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Does Trade Reduce Infant Mortality? Evidence From Sub-Saharan Africa

  • 2014
  • Dissertation
Panda, Pallavi

Publisher/Institution: University of California, Riverside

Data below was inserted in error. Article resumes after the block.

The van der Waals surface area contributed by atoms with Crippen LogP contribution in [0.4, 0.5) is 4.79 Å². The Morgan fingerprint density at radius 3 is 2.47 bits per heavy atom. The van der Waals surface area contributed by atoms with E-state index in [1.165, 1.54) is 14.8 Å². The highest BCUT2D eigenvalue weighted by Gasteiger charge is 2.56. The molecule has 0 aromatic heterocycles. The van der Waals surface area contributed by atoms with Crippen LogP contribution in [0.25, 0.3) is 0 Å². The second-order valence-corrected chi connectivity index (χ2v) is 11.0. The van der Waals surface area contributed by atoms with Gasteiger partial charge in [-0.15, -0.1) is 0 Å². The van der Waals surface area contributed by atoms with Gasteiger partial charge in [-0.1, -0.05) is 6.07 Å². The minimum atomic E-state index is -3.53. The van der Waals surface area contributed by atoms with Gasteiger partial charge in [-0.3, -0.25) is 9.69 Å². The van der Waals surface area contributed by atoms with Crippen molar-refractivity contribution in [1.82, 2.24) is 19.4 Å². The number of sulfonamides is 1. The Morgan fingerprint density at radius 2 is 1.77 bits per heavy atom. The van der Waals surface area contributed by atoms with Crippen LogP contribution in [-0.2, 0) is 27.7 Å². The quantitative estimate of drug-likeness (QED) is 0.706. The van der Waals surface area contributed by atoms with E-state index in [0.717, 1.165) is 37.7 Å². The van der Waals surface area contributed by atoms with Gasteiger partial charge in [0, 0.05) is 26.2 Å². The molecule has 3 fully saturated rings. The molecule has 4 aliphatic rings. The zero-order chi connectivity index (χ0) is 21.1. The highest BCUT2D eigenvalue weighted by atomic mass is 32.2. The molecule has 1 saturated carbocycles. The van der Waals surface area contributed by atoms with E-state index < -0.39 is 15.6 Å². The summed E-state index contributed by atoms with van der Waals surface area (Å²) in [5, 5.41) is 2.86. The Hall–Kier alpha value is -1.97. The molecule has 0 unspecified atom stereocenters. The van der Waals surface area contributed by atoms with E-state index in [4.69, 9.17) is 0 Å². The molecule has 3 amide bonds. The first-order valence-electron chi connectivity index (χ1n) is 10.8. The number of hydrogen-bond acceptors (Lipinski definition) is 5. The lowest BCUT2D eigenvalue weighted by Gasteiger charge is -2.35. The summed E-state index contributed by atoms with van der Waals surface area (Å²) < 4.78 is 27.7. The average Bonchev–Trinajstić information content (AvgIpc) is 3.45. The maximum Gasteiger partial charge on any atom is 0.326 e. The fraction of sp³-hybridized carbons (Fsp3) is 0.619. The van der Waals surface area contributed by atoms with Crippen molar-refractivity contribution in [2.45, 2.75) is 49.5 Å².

Abstract: This study estimates the effects of a large scale trade policy shift on a development indicator like infant mortality, using the recent experience of African Growth and Opportunity Act (AGOA) affecting sub-Saharan Africa. The average difference in probability of death of children born to the same mother before and after AGOA in both AGOA affected and not-AGOA affected countries were estimated, using the retrospective Demographic and Health Surveys (DHS) from 30 sub-Saharan African countries. This helps in exploiting the within-mother variation, which is an improvement over the cross-country studies carried out till date. The identification assumption is that timing of AGOA is exogenous with respect to timing of birth across siblings, and mother fixed effects will difference out time invariant characteristics which may bias results. Findings suggest that infant mortality falls by about 7 to 13 infant deaths per 1000 which is as much as 9% to 16% of the sample mean. This result is robust to controlling for country specific linear trends and country level time varying indicators like GDP per-capita, average female literacy, commodity price index and political regime of the country. It was also found that uneducated women and rural women experience significant decreases in infant deaths. Moreover, the poor experience a large decline compared to non-poor implying trade does not reinforce inequality (in health outcomes). At the macro level, the effect seems to be taking place via increase in GDP per capita and increases in health expenditure per capita.


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